Louis Horst Edit Profile
Private study in music. Student music composition Conservatory of Music, Vienna.
He helped to define the principles of modern dance choreographic technique, most notably the matching of choreography to pre-existing musical structure and the use of contemporary music for dance scores. One memorable piece of advice that Horst gave dancers in his lessons in the 1930s, at times delivered in a sarcastic tone: "when in doubt, turn." This is a variant of Ted Shawn's famous line "When in doubt, twirl." The Grateful Dead Almanac adopted it as their motto. Apart from being a personal friend and mentor to Graham, Horst worked and wrote scores for many other choreographers, including:
Ruth St. Denis
Doris Humphrey and Charles Weidman
Agnes de Mille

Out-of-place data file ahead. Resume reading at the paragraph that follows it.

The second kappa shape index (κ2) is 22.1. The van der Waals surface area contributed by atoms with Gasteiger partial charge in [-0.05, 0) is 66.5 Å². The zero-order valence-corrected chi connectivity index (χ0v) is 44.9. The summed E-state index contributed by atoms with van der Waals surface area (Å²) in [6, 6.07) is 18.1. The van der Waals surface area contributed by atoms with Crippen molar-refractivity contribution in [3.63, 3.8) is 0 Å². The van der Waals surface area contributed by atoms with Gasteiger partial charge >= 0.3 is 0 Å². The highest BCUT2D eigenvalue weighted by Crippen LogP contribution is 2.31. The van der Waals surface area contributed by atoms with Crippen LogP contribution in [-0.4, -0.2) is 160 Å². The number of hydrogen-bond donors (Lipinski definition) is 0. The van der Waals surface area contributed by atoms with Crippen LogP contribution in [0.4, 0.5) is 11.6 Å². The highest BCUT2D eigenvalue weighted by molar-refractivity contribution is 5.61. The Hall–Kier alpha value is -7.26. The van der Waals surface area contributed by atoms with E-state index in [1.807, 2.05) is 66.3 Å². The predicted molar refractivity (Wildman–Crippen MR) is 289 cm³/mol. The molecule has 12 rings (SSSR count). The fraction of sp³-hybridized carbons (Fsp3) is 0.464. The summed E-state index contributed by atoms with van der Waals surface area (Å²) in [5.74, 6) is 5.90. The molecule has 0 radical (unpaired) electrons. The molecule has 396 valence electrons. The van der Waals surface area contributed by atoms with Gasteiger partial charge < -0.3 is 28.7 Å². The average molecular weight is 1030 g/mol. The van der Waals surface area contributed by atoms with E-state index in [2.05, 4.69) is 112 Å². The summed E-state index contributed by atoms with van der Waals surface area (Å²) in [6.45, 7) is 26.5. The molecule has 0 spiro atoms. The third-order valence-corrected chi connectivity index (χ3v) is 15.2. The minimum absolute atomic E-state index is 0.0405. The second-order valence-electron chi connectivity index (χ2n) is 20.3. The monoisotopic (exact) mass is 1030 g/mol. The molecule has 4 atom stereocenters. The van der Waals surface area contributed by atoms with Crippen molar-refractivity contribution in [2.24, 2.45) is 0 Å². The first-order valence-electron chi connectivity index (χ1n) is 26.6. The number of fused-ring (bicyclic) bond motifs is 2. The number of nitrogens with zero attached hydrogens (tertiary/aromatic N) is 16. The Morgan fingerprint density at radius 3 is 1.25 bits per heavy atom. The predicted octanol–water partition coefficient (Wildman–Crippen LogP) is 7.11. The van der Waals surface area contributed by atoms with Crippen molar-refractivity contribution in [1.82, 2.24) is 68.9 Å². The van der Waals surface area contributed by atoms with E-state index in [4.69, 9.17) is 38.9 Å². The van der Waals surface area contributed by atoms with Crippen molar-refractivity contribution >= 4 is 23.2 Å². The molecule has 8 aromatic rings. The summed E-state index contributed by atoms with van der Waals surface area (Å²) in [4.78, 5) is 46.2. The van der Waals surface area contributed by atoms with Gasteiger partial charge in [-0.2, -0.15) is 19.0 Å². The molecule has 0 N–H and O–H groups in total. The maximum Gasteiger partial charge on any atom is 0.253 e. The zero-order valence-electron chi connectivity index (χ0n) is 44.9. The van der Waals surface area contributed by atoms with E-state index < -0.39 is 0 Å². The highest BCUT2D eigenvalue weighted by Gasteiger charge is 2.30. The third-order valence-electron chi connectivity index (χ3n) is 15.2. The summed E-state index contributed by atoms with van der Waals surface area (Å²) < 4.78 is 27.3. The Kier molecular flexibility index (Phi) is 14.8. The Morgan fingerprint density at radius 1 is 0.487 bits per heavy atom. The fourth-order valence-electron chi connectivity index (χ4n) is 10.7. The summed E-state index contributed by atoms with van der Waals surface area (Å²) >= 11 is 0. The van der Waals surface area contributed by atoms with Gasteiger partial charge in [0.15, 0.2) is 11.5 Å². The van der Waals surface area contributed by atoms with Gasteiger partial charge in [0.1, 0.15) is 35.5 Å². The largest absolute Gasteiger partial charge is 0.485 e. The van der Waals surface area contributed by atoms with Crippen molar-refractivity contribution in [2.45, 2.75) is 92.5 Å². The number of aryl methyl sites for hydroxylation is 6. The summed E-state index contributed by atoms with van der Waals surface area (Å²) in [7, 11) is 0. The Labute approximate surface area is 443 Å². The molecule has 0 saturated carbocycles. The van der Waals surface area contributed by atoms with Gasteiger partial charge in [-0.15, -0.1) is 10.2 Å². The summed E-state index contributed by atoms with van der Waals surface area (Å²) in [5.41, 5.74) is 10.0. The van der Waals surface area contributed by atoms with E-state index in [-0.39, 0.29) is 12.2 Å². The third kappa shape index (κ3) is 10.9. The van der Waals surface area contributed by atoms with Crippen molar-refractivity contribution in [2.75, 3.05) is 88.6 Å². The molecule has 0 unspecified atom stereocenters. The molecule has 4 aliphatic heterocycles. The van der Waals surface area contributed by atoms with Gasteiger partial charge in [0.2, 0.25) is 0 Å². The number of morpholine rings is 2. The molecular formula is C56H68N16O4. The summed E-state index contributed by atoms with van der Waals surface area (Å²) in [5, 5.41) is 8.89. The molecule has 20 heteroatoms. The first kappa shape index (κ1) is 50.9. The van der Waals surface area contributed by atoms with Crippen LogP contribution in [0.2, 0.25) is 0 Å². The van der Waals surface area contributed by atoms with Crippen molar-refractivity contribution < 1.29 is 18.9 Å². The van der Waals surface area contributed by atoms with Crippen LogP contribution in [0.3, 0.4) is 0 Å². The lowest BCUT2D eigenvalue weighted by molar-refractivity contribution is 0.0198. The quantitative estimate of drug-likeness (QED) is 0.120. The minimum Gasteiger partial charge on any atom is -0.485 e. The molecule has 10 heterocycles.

Anna Sokolow, Horst's assistant and demonstrator
Horst composed scores for the Denishawn company, including Japanese Spear Dance (1919).
He composed several of Graham's early group works: Primitive Mysteries (1931), Celebration (1934), Frontier (1935), and El Penitente (1940). For Anna Sokolow, Horst composed Noah (1935). He also composed several movie scores.
Horst taught art of choreography at Neighborhood Playhouse School of the Theater (1928-1964), Bennington College (1934-1945), Mills College, Connecticut College (1948–1963), Barnard College, Sarah Lawrence College, Columbia University, and The Juilliard School (1951-1964). Horst lectured often on "Dance Composition", "Music Composition for Dance", and "Modern Dance and Its Relation to the Other Modern Arts". He wrote and published two books: Pre-classic Dance Forms (1937) and Modern Dance Forms (1960).
He founded and edited Dance Observer Journal (1933-1964). In 1964 he became the second recipient of the Heritage Award of the National Dance Association.
Member American Society Aesthetics, American Composers Alliance.
Married Bessie Cunningham, November 29, 1909.